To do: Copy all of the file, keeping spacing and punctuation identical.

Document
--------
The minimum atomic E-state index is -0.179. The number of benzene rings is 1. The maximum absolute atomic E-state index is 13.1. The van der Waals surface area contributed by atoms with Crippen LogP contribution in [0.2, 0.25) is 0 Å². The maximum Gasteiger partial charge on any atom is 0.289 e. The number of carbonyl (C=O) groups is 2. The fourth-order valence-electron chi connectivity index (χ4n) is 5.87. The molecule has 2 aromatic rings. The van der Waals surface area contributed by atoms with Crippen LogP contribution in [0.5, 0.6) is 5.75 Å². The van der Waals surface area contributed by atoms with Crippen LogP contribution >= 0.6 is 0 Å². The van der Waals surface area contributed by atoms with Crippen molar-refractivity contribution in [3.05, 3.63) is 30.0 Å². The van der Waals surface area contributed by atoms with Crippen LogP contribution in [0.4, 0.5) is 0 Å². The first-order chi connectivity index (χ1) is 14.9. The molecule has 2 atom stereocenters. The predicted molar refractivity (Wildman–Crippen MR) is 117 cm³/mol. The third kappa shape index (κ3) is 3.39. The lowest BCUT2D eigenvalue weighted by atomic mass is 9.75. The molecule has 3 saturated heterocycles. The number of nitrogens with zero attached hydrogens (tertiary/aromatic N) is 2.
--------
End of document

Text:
The minimum atomic E-state index is -0.179. The number of benzene rings is 1. The maximum absolute atomic E-state index is 13.1. The van der Waals surface area contributed by atoms with Crippen LogP contribution in [0.2, 0.25) is 0 Å². The maximum Gasteiger partial charge on any atom is 0.289 e. The number of carbonyl (C=O) groups is 2. The fourth-order valence-electron chi connectivity index (χ4n) is 5.87. The molecule has 2 aromatic rings. The van der Waals surface area contributed by atoms with Crippen LogP contribution in [0.5, 0.6) is 5.75 Å². The van der Waals surface area contributed by atoms with Crippen LogP contribution >= 0.6 is 0 Å². The van der Waals surface area contributed by atoms with Crippen molar-refractivity contribution in [3.05, 3.63) is 30.0 Å². The van der Waals surface area contributed by atoms with Crippen LogP contribution in [0.4, 0.5) is 0 Å². The first-order chi connectivity index (χ1) is 14.9. The molecule has 2 atom stereocenters. The predicted molar refractivity (Wildman–Crippen MR) is 117 cm³/mol. The third kappa shape index (κ3) is 3.39. The lowest BCUT2D eigenvalue weighted by atomic mass is 9.75. The molecule has 3 saturated heterocycles. The number of nitrogens with zero attached hydrogens (tertiary/aromatic N) is 2.